• In the past couple of years, the Indian car industry introduced us to a series of new segments. Needless to say, the sub-4 metre segment emerged the most popular, thanks to the tax benefit it enjoys. But the carmakers’ desperate attempt to cash in on the lower tax rate left us with a handful of mediocre designs that were merely squeezed up variants of existing models. Finally, we have in the market a well-thought-out, a well-sculpted sub-4 metre sedan -- the Honda Amaze.

    And that’s not all. With a 1.5L i-DTEC engine that’s exclusively developed for India, the Amaze marks Honda’s entry into the diesel segment. That fact itself makes the Amaze recognisable in the already crowded diesel segment, but has the Japanese carmaker got everything right with the Amaze to win the lost market share back? Let’s drive the Amaze to find out.


    If you thought the Amaze is just the Brio with a boot slapped onto it, hey, you were wrong. Although the front half of the car is identical to the

    Read More »from Road Test and Review: Honda Amaze
  • The Indian government has come up with an interesting proposition to form a new state ‘Baniya Pradesh’ for the ever-increasing number of banned people and groups in the country.

    Union Home Minister Sushil Kumar Shinde made the stunning revelation in a press conference. “In the view of growing number of people getting banned in the country, the Indian government is mulling to form a separate state to maintain decorum in the country,” he said. “We have decided to send such a prohibited population to this new state, which, if formed, would be known as ‘Baniya Pradesh’. Let these banned men and women exercise their Freedom of Expression here, thereby ensuring peace and order in the rest of India.”

    The Home Minister admitted that the Indian government has been meek in acting against the morale police in the country who have been announcing bans left, right and centre. “However, with such a new state formed to represent banned people, we can ensure that there is peace and order in the rest of

    Read More »from Indian government to form ‘Baniya Pradesh’ state for banned people
  • There’s good news and there’s bad news. The bad news is that there is no diesel and will not be for the foreseeable future.  The good news is, CR-V is now being assembled in India and prices have gone down by a whopping 2.7 lakh rupees. Well, that’s incentive enough to show some love for a petrol SUV, so let’s find out if the new price and features make it a good bargain; also how far the fourth generation CR-V has departed from the model it replaces.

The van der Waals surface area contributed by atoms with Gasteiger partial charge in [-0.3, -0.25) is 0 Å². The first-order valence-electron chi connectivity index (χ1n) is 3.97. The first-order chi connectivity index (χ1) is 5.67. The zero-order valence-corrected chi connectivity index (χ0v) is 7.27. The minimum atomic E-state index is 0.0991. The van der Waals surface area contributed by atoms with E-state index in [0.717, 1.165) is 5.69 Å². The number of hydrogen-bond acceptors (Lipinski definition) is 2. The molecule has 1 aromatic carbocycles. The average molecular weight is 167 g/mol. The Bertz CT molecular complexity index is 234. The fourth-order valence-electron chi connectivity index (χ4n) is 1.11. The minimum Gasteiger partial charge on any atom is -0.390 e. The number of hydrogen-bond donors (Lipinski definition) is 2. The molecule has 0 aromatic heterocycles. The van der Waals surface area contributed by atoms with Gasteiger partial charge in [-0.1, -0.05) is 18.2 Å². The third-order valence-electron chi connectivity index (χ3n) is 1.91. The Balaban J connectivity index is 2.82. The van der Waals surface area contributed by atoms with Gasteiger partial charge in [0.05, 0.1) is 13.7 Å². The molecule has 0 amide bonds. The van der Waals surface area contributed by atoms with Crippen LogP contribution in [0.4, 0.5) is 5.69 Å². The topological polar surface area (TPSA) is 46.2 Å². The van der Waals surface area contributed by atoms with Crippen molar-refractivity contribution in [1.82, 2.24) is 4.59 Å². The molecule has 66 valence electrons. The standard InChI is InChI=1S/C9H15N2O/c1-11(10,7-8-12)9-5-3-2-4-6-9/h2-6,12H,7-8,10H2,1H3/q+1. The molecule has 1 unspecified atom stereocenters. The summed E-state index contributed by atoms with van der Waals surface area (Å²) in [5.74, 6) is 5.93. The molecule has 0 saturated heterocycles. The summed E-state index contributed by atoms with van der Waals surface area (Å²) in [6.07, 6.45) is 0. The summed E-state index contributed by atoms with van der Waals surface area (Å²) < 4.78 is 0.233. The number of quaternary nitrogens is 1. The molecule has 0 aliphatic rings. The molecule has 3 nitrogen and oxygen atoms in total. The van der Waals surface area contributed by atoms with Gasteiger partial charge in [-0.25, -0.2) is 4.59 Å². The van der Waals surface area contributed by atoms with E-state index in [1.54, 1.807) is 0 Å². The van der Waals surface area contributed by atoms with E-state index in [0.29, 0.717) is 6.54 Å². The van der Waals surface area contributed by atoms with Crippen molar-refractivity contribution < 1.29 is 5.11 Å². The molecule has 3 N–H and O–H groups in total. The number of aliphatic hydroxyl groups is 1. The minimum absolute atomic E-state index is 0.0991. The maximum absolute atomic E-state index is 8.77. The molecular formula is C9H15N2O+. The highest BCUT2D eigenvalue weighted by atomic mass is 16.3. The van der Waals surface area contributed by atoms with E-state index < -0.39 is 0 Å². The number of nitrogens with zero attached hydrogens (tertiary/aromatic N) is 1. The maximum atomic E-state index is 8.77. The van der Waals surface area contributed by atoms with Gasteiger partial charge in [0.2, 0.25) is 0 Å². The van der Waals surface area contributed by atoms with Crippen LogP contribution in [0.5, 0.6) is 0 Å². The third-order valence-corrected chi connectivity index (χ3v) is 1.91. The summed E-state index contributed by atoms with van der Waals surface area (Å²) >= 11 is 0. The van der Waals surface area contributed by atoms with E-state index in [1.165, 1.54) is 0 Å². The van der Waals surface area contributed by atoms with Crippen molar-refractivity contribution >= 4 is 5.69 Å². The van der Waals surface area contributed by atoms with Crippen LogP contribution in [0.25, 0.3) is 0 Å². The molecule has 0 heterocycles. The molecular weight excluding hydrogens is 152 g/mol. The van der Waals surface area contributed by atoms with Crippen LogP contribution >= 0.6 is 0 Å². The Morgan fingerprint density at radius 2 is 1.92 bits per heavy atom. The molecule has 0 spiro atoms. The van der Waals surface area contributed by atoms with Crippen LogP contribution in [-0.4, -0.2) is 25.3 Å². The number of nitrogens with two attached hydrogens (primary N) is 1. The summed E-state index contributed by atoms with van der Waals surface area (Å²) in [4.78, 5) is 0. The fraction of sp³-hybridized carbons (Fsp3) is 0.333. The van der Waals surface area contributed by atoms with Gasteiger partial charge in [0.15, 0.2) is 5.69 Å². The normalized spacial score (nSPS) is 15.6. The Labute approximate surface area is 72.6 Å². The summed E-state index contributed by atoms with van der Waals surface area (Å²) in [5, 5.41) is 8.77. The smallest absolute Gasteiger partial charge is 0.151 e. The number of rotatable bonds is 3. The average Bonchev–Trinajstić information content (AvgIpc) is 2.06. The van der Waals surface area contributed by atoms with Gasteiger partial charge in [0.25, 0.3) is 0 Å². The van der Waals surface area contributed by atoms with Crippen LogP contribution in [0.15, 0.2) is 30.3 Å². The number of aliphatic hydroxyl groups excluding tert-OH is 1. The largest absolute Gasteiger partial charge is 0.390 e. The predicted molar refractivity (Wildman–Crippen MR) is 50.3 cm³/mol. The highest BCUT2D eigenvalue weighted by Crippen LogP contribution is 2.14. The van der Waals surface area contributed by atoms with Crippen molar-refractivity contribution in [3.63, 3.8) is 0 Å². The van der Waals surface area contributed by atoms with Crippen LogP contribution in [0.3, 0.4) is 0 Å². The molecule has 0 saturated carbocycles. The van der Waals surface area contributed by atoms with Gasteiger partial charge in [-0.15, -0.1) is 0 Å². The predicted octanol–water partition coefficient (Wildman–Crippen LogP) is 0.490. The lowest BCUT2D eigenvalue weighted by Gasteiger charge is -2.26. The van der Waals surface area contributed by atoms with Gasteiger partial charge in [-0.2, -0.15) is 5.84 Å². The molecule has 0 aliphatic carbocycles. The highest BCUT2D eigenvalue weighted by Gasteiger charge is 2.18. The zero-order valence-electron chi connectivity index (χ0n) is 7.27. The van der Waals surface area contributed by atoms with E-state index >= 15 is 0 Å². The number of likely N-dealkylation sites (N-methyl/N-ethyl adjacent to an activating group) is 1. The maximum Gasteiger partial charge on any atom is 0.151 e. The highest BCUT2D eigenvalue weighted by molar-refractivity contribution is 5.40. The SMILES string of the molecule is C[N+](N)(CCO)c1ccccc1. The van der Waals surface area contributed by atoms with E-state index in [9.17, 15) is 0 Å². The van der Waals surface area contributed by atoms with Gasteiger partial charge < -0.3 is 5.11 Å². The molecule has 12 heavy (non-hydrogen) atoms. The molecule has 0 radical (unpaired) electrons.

While the new CR-V’s structural design stays true to its roots, it flaunts a more sculpted body. Major changes are up front – the old-fashioned grille has made way for a more contemporary one. The three-bar grille flanked by swept-back HID headlamps lends the car a younger and distinct stance. Changes in profile are subtle, although the large ten-spoke alloy wheels and bold fender flares create a rugged presence.The vertical tail lamps, which have been a design fixture of the CR-V for many years, get a more three dimensional

    Read More »from First Drive Review: The New Honda CR-V
  • Devi Valentine

    It was the day after Saraswati Puja. One January morning in the late 1970’s, a new-born was brought home from the nursing home. The family was getting ready to take the idol out for immersion. And the baby was me. I was just on time to see the Goddess of Knowledge depart from the household. It was a telling omen. I got plenty of chances to chase the illusion of wisdom later in life, and I guess am still on the trail.

    The fifth day of the month of Magh by the old lunar calendar is celebrated in India as Vasant Panchami, marking the arrival of spring. On this day, Goddess Saraswati is venerated and girls deck up in Basanti or yellow saris. Yellow is supposed to be the color of spring, energy and regeneration. Saraswati herself wears white, as a symbol of purity. She is beautiful and severe, and as a child, I always wondered why she rides a swan. In my limited imagination, these birds were the large ungainly creatures waddling around a nearby swimming pool, honking tunelessly, and nibbling

    Read More »from Devi Valentine
  • Read Only Memory

    The tyrannosaurus rex stood at the most chaotic crossroad of the city. A rail bridge and a fly-over were getting built. The traffic circle had been dug up and a new subway constructed. Pipes, wires, steel and concrete structures dwarfed him. He was an old and dusty dinosaur with a hind toenail missing after collision with a drunk driver. What hurt most was being overlooked and ignored by children who used to start crying as soon as they spotted him.

    He has been stationed in front of Science City since 1997. Too new to be a relic and too old to be swanky, he doesn’t have anywhere to go.

    Let me take you on a little trip through Kolkata. I could do the same in Pune and Mumbai, and an older part of ‘New’ Delhi. One associates certain things or people with certain places. What if these identifiers disappear, creating gaps between memory and reality, like roads where enormous potholes surface after the very first rain? I am not talking about “important” structures like the Taj Mahal, Victoria

    Read More »from Read Only Memory
  • The Calcutta Complex

    How old is Kolkata?